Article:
Limiting Terms: Seek the People’s Approval
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Limiting Terms: Seek the People’s Approval

Is it time for term limits?

The people should determine who represent them—not special interests, not political establishment elites and not the Supreme Court. South Dakota regularly sees legislation proposed calling for a convention of states under Article V of the United States Constitution. Such a convention would, in theory, allow delegates from the states to write and propose amendments to the U.S. Constitution. South Dakota, and other state legislatures, often tack on limits regarding what the convention can discuss—though whether these limits are enforceable is another question entirely.

In 2017, South Dakota’s call for a state convention included the topic of term limits for members of Congress. Term limits would act as a check against incumbency and would allow for new blood to enter the veins of Congress.

This is not the first attempt of a state limiting Congressional members to a select number of terms. In 1992, Arkansas passed a state constitutional amendment limiting its congressional candidates to three terms in the House of Representatives, or two terms in the Senate—though it allowed candidates to exceed these limits if they win by write-in. The United States’ Supreme Court, in U.S. Term Limits, Inc. v. Thornton, found this amendment to be a violation of the U.S. Constitution, which expressly lists the qualifications necessary to be a member of the House or Senate.

Since this ruling, term limits have been unconstitutional. This means unless the Court reverses its earlier ruling, an amendment to the U.S. Constitution is required to implement term limits on members of Congress. This steep requirement is not to say that term limits do not come with benefits. Term limits could increase the odds of new ideas being represented in Congress.
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Term limits would weaken the power of incumbency, instituting a more difficult method of getting elected once and incumbent reaches the term limit. Lobbyists would become less influential, because they would not be able to keep as many of their key members in office. They limit the power of seniority and increase the power of newly elected officials—though, this result is more of a benefit to American democracy as a whole, as many people still support their own members of Congress having seniority.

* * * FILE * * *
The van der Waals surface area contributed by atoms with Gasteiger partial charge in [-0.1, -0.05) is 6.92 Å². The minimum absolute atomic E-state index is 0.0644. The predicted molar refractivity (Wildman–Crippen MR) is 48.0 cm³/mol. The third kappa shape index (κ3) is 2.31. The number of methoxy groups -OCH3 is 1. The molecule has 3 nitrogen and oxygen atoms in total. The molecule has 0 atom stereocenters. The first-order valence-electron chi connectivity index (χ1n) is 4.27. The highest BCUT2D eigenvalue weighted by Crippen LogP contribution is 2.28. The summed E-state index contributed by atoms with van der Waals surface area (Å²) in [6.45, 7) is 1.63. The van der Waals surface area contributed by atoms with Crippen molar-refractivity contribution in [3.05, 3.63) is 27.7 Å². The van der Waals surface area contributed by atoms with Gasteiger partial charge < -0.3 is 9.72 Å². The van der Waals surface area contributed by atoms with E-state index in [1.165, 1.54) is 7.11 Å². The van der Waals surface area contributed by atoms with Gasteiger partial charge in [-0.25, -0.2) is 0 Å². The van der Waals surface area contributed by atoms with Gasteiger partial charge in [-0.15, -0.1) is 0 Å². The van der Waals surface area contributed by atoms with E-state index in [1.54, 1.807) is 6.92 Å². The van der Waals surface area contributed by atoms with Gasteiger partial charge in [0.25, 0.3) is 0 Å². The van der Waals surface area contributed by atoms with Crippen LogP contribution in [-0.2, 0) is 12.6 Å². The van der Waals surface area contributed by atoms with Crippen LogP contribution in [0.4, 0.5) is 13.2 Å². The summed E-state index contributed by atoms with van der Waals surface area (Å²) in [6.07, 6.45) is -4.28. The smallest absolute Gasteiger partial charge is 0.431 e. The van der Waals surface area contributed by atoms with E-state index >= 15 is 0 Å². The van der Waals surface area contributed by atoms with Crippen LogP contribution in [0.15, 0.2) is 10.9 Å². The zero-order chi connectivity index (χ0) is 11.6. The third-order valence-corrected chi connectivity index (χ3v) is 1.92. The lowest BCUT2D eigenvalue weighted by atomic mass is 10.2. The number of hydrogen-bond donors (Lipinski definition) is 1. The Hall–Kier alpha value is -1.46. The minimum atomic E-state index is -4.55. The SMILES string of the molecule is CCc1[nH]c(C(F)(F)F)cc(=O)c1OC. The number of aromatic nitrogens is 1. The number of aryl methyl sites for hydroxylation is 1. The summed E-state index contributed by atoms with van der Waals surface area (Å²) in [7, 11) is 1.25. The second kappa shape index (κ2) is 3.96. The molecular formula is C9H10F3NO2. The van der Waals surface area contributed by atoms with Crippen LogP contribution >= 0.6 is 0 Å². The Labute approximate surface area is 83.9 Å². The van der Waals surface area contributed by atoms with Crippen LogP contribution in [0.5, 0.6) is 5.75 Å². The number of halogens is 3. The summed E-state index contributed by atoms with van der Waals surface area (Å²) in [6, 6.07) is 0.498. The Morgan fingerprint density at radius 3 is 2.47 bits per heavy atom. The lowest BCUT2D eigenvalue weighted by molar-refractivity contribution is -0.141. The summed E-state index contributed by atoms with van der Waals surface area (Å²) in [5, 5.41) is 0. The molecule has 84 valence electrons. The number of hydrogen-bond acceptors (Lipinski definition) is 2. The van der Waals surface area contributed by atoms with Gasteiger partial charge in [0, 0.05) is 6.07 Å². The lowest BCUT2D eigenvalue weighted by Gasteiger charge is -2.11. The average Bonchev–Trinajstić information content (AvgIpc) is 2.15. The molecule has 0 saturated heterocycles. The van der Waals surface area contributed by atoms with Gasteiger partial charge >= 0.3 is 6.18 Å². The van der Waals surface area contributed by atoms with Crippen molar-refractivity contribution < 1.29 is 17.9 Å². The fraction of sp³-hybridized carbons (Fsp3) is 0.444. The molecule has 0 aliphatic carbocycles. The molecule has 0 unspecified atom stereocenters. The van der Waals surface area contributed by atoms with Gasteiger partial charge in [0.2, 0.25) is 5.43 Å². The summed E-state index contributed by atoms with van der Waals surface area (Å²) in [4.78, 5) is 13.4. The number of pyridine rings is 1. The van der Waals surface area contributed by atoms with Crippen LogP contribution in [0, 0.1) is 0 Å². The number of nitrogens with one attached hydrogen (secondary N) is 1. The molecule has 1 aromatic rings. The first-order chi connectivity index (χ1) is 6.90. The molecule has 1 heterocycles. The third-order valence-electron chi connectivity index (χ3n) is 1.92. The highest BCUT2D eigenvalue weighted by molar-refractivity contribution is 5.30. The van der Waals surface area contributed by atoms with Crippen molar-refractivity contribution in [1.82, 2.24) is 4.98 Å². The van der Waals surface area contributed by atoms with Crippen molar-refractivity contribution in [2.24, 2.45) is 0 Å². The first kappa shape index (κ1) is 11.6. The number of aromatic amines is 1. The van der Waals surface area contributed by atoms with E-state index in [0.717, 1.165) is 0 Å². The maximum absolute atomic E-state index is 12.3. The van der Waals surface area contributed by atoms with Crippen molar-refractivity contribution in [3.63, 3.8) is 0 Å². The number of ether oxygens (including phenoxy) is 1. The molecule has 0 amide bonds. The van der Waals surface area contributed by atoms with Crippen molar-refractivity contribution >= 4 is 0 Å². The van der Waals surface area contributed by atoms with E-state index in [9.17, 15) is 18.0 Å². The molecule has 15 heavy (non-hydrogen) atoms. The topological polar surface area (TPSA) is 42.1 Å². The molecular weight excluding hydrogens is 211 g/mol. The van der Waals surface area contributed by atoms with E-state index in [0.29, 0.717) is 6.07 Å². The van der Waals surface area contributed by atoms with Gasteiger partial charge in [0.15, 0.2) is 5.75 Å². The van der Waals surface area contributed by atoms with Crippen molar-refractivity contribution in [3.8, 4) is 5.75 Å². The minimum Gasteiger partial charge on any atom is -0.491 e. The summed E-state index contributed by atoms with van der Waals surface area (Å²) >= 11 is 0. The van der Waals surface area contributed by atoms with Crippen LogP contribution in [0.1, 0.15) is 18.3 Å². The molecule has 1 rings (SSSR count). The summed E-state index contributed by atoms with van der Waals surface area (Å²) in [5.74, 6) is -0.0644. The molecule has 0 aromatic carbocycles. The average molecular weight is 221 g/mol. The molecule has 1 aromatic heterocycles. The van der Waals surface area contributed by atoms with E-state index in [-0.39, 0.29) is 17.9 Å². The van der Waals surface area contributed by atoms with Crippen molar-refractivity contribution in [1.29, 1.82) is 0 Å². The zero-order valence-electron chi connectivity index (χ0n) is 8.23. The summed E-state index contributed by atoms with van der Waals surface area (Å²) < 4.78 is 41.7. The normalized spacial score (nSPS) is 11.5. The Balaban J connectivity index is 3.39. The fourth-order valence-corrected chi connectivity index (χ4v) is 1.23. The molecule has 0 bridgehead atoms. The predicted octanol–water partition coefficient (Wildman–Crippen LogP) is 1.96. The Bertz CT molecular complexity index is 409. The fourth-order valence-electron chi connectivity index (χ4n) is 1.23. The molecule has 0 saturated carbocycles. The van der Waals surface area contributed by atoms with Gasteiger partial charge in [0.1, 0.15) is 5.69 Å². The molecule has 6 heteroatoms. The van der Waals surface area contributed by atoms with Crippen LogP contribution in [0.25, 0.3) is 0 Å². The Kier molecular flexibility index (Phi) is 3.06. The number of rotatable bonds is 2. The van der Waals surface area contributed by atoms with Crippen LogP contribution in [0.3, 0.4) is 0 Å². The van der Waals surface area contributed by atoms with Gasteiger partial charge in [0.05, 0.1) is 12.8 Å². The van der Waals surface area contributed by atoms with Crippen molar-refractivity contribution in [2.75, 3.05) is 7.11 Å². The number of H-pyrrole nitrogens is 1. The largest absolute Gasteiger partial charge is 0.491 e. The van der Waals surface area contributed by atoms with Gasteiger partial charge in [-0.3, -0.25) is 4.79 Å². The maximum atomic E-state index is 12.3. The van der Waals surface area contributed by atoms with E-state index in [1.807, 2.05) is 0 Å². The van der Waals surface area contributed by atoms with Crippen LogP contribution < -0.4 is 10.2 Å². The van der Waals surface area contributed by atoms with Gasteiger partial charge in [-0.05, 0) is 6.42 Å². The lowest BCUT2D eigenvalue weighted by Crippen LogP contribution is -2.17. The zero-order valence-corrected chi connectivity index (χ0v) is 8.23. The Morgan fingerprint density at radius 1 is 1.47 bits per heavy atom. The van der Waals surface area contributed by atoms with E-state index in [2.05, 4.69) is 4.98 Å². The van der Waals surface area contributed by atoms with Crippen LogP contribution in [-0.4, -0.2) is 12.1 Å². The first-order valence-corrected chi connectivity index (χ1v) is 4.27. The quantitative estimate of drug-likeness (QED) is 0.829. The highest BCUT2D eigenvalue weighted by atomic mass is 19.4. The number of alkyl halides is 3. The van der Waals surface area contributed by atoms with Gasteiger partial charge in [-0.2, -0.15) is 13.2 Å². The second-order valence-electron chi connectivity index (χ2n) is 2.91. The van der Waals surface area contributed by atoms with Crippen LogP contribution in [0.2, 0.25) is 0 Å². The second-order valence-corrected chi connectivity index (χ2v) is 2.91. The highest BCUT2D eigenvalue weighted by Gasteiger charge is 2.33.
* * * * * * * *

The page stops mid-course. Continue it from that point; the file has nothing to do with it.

Even with this list of benefits to term limits, they come at a cost. Leadership suffers if good leaders are forced to retire. Congresspeople take time to learn the processes of how Congress works, and forcing term limits on them will mean they have less time to create policy. Further, during this learning period, new members of Congress will begin to rely more heavily on lobbyists. This reliance is due to lobbyists becoming the experts on policy crafting, not long-term senators and representatives.

Even when considering these negative side-effects of term limits, Arkansas got it right when it sought to implement term limits. By allowing strong leaders to be reelected through the write-in process, it enables good leadership to stay in office while forcing bad leaders to retire. The dissents in the Thornton more accurately described the effect of the Arkansas amendment by recognizing that it only dictates who can be printed on the ballot, not who can win the election. Further, by forcing the pathway to term limits to become one of constitutional remedy by amendment, it will likely reduce individual states’ rights to decide who is best to represent them. Many constitutional discussions about term limits revolve around amending the Constitution to have set term limits instead of making it so states can individually set term limits.

Although the consequences of term limits have mixed effects, there is nothing wrong with forcing long-term members of Congress to earn the people’s continued support instead of relying solely on incumbency and money.